By this stage I thought we may as well go the whole hog and take everything apart. So we took down the register plate (after heating that too, but no smell) and took the stove outside.

After taking the stove away we could see a large grey patch where the paint had been burned/dried off behind the stove. The stove was sitting just 1-2cm away from the brick behind.

So my thoughts are:

1. Still could be the stove as the smell from it after being heated was very similar to the one which normally arises.
2. Could also be due to some of the paint being burned as stove too close to back wall.

When it gets a bit cooler and neighbours windows are shut (heatwave in UK at the moment!) I am going to light the stove outside and see if I get more of the smell.

So the plan now is this:

1. Get some professionals round to give me a price for installing a new stove (it might still come to that) and hopefully they will give me some advice.
2. Paint the bricks over with a proper fire resistant paint (rather than seal it - or what do people think?)
3. Reassemble the flue pipe, register plate and stove but try to pull it away from the back wall more. I guess I'll need an S bend flue pipe for this.

Any other suggestions?
 

doobydo

Member
Sep 22, 2011
17
United Kingdom
Another question:

Whilst it may smell bad (stove or paint) - is it actually harmful?? With two kids in the house I don't wish to take any chances.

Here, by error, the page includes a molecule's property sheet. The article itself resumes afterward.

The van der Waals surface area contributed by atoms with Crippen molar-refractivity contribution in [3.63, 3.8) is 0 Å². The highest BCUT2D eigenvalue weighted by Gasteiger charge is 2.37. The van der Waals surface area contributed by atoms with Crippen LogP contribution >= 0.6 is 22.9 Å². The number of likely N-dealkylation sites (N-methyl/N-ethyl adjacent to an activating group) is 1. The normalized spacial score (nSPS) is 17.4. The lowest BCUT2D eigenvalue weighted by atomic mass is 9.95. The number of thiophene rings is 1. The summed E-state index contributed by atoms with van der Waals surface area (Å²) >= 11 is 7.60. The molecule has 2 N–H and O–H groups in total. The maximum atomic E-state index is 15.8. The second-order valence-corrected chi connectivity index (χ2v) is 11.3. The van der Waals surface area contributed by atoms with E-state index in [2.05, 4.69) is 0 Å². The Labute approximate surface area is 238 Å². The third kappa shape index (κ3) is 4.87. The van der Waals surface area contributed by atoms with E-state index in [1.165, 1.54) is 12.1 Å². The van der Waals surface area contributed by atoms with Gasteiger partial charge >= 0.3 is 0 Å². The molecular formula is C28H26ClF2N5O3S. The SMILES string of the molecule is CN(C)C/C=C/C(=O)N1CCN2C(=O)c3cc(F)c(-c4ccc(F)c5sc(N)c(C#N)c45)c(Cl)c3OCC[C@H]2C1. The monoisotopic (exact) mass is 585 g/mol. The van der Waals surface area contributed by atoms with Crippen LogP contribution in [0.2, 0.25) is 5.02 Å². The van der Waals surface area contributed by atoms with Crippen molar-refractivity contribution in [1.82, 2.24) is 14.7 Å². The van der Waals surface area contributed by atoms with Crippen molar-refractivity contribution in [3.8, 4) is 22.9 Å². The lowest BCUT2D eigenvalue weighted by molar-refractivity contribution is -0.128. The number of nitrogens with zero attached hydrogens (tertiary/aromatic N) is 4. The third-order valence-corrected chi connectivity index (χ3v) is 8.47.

DanCorcoran

Minister of Fire
Jan 5, 2010
2,205
Richmond, VA
You could lower the temperature of the back wall without moving the stove forward if you made a heat shield for the wall. Sheet metal (not galvanized) affixed to the brick with stand-offs (perhaps thick washers or porcelain, or whatever you can find that are the right thickness). That, plus sealing the brick, might solve it.

(I started to say that the stand-offs need to be non-combustible, but since it's only brick back there, there's no need). Be sure to leave several inches clearance between the bottom edge of the metal shield and the floor, so that you can get good convective airflow up behind there).
 

doobydo

Member
Sep 22, 2011
17
United Kingdom
North:

Bought from Machine Mart in UK:

"product: 090321135

500mm x 5" Straight Flue Pipe (N)

Designed for use with the Clarke stoves listed below. Made from steel with a quality vitreous enamel coating, and conforming precisely to all relevant quality standards."